gdi-2011-politics-master-file-mercury

Gonzaga debate institute 2011 51 mercury politics

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Unformatted text preview: t said, ‘You get these agreements here, we’ll pass them tomorrow, send them up.’ ’’ The GOP boycott came after the White House heralded a bipartisan agreement between Senate Democrats and House Republicans over extending the retraining program, known as Trade Adjustment Assistance. But Republicans say that was an agreement about the size and scope of the extension of the training details, not the process for getting it through Congress. A spokeswoman for Senator Orrin Hatch, the top Republican on the Senate Finance Committee, said it should not have come as a surprise to the administration that Republicans had outstanding issues heading into Thursday’s planned hearing. Gonzaga Debate Institute 2011 50 Mercury Politics Uniqueness – Won’t Pass Now – TAA (3/3) Trade won’t pass- TAA kills it altogether. Washington Post 7/2/11 (Washington Post editorial, “As Washington dithers, Europe races ahead on trade”, Published: July 2, http://www.washingtonpost.com/opinions/as-washington-dithers-europe-races-ahead-ontrade/2011/07/01/AG3hmZvH_print.html, 7.5.11, SWolff) By Editorial, AMERICA DESPERATELY needs jobs. Republicans and many Democrats in Congress, along with President Obama, say that the pending trade promotion agreements between the United States and South Korea, Colombia and Panama will help create employment in this country. All that’s left to do is have the president submit the deals for approval in the House and Senate, stage a signing ceremony in the Rose Garden, and go off for a nice summer barbecue — right? Actually, no. The trade pacts remain stalled, with Congress’s August recess looming. As far as we can see, the only work they’re creating is for political scientists who study polarization and legislative dysfunction. The latest kerfuffle revolves around the White House-backed effort by Senate Finance Committee Chairman Max Baucus (D-Mont.) to tie about $900 million in aid over the next three years for trade-displaced workers to the South Korea deal, by far the largest and economically most important of the three. This prompted a walkout from the hearing by Republicans, who protested that the administration was using free trade as a vehicle for more spending. What’s really going on? Basically, each party is playing some last-minute hardball on behalf of its respective ideological bases. On the Democratic side, labor unions have been unable to prevent Mr. Obama’s belated conversion to the cause of the free-trade agreements. Trade adjustment assistance (TAA) money is the consolation prize labor demands — and the White House is determined to let the unions have it. On the Republican side, the anti-spending Club for Growth and affiliated back-benchers in Congress see TAA as yet another failed, expensive bureaucracy and want to kill it. GOP leaders on the Hill are committed to giving them at least a chance to vote “no” on TAA. The White House says that tying TAA to the South Korea deal helps guarantee that both the trade deal and TAA make it past Republican opposition. Perhaps, but it’s a risky gambit: What happens if Republicans refuse to vote for free-trade-plus-TAA? We could end up with nothing. TAA is an e...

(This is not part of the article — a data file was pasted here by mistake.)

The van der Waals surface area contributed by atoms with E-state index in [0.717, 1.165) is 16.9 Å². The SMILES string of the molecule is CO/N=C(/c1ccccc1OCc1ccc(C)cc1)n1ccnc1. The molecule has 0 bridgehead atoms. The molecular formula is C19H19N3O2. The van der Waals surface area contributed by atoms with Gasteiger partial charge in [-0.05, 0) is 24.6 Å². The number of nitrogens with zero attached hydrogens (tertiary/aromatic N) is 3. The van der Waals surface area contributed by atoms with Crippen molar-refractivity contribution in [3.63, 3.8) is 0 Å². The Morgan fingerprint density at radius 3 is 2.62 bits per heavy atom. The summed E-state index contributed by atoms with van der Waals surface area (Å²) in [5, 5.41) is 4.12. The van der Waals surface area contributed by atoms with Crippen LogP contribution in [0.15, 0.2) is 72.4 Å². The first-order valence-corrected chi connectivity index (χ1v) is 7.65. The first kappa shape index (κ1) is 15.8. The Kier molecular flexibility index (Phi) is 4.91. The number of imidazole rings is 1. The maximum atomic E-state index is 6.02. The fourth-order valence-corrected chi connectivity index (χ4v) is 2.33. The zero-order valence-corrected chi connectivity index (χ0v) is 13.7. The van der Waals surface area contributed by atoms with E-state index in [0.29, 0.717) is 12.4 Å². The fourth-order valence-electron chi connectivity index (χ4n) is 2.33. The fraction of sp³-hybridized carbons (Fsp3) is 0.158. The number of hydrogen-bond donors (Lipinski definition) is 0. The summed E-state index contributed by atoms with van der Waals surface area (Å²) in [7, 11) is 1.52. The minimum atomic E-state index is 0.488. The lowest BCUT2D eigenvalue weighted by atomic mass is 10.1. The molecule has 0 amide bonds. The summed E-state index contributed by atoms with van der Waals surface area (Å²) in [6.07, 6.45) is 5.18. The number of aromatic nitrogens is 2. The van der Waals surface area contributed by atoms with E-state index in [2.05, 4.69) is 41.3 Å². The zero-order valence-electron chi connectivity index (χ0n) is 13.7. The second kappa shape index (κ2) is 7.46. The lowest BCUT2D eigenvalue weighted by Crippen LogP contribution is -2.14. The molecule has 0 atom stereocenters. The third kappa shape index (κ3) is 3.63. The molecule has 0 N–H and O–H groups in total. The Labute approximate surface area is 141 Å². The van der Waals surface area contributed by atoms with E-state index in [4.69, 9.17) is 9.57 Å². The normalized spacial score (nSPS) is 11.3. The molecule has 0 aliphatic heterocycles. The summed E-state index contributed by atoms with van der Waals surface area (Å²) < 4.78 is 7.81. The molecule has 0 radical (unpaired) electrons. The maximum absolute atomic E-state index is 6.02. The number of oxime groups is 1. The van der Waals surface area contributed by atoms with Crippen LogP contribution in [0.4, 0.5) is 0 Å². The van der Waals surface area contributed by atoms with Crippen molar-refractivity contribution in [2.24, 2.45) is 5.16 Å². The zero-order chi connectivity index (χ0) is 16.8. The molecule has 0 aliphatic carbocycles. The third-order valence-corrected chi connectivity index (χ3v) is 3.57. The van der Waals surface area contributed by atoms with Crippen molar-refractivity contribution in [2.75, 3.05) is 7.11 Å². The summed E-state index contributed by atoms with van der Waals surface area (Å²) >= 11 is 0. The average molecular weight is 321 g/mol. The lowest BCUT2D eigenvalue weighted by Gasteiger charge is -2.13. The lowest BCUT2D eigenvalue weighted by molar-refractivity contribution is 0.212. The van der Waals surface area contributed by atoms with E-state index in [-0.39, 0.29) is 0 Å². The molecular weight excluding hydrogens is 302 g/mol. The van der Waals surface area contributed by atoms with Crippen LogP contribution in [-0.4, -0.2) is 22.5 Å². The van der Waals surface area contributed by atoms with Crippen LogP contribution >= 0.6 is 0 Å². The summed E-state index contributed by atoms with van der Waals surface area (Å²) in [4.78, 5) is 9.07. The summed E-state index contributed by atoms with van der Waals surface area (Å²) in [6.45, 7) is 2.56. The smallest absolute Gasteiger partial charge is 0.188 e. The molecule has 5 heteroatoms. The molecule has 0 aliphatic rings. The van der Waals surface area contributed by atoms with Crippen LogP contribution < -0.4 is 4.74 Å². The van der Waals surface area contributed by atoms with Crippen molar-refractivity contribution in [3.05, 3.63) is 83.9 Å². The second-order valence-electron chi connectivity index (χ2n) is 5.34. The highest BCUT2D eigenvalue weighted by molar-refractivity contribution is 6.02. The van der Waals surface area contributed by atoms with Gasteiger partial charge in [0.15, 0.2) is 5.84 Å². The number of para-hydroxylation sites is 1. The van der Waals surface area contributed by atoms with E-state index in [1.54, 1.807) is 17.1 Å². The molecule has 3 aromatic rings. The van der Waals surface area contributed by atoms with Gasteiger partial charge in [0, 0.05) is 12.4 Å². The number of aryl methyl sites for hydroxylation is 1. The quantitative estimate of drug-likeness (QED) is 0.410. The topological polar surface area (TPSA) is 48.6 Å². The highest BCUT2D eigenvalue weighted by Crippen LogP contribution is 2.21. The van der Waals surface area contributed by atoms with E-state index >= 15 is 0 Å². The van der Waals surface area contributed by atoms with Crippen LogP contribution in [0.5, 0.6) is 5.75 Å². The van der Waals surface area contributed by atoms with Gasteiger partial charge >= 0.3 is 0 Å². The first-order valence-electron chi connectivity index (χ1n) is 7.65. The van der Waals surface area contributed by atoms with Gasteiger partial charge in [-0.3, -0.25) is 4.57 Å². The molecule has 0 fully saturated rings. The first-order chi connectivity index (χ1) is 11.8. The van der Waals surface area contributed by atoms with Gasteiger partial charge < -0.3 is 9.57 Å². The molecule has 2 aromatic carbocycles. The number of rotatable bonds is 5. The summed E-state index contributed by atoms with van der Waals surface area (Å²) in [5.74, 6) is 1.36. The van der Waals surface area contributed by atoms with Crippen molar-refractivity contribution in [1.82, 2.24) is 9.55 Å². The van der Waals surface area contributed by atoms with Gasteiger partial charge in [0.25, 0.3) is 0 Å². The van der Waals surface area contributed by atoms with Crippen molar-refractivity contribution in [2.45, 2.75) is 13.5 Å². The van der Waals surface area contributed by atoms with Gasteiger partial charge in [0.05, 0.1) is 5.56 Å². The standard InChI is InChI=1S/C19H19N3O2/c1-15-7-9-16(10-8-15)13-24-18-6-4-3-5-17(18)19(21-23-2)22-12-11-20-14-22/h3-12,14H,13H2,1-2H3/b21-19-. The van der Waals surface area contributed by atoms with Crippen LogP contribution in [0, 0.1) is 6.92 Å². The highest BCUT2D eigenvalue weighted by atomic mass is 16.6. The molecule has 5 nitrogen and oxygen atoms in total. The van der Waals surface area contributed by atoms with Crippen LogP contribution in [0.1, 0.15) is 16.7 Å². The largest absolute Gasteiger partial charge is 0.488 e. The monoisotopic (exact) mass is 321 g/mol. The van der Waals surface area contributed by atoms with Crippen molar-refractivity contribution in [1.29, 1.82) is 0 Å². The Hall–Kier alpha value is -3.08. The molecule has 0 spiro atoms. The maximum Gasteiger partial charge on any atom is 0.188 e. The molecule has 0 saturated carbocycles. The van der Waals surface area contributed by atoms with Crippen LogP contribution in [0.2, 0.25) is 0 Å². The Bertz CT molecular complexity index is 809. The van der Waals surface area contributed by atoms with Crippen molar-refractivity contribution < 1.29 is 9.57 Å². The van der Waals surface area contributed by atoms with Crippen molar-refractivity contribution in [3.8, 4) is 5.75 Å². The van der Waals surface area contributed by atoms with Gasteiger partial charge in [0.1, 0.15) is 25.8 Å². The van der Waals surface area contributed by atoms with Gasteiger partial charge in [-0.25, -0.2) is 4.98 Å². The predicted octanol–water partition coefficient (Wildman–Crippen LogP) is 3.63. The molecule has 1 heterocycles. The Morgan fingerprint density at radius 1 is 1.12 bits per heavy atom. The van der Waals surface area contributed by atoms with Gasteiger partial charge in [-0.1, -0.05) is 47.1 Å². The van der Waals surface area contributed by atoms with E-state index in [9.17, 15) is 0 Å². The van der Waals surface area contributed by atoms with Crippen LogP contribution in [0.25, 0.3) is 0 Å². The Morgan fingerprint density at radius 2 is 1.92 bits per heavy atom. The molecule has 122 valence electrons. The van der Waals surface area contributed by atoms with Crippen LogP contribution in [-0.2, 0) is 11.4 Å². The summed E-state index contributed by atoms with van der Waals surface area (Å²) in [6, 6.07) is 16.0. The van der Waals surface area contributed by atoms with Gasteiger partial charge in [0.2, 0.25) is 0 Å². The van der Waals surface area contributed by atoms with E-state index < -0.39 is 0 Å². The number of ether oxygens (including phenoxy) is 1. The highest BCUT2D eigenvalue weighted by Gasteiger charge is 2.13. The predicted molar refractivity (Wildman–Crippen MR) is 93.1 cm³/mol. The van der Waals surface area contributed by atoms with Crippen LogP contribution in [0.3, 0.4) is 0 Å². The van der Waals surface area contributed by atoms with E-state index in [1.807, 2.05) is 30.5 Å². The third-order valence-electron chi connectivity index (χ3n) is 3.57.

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This note was uploaded on 01/14/2013 for the course POL 090 taught by Professor Framer during the Spring '13 term at Shimer.

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